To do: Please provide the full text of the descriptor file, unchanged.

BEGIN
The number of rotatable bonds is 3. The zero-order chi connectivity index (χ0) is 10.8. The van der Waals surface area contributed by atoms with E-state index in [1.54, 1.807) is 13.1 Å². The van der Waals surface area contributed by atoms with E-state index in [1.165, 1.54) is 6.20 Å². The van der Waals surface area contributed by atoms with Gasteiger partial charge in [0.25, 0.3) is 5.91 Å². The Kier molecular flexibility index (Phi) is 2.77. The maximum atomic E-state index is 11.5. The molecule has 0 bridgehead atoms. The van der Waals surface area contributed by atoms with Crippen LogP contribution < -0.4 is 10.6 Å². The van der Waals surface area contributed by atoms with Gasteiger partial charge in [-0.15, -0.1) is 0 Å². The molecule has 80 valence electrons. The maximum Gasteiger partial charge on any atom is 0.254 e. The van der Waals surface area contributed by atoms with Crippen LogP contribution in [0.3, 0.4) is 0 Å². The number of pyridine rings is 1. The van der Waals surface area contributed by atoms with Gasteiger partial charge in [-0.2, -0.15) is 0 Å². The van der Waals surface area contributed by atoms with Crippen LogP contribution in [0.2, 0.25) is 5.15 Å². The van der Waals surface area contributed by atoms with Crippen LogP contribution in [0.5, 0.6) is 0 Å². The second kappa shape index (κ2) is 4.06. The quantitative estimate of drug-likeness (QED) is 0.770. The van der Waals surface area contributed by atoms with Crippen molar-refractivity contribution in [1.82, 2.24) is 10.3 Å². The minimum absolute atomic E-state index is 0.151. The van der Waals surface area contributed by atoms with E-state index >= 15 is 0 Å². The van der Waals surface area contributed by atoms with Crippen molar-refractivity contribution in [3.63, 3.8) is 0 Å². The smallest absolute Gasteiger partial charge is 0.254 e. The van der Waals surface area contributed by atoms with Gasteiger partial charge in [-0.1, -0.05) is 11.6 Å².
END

The number of rotatable bonds is 3. The zero-order chi connectivity index (χ0) is 10.8. The van der Waals surface area contributed by atoms with E-state index in [1.54, 1.807) is 13.1 Å². The van der Waals surface area contributed by atoms with E-state index in [1.165, 1.54) is 6.20 Å². The van der Waals surface area contributed by atoms with Gasteiger partial charge in [0.25, 0.3) is 5.91 Å². The Kier molecular flexibility index (Phi) is 2.77. The maximum atomic E-state index is 11.5. The molecule has 0 bridgehead atoms. The van der Waals surface area contributed by atoms with Crippen LogP contribution < -0.4 is 10.6 Å². The van der Waals surface area contributed by atoms with Gasteiger partial charge in [-0.15, -0.1) is 0 Å². The molecule has 80 valence electrons. The maximum Gasteiger partial charge on any atom is 0.254 e. The van der Waals surface area contributed by atoms with Crippen LogP contribution in [0.3, 0.4) is 0 Å². The number of pyridine rings is 1. The van der Waals surface area contributed by atoms with Gasteiger partial charge in [-0.2, -0.15) is 0 Å². The van der Waals surface area contributed by atoms with Crippen LogP contribution in [0.2, 0.25) is 5.15 Å². The van der Waals surface area contributed by atoms with Crippen LogP contribution in [0.5, 0.6) is 0 Å². The second kappa shape index (κ2) is 4.06. The quantitative estimate of drug-likeness (QED) is 0.770. The van der Waals surface area contributed by atoms with Crippen molar-refractivity contribution in [1.82, 2.24) is 10.3 Å². The minimum absolute atomic E-state index is 0.151. The van der Waals surface area contributed by atoms with E-state index >= 15 is 0 Å². The van der Waals surface area contributed by atoms with Crippen molar-refractivity contribution in [3.63, 3.8) is 0 Å². The smallest absolute Gasteiger partial charge is 0.254 e. The van der Waals surface area contributed by atoms with Gasteiger partial charge in [-0.1, -0.05) is 11.6 Å².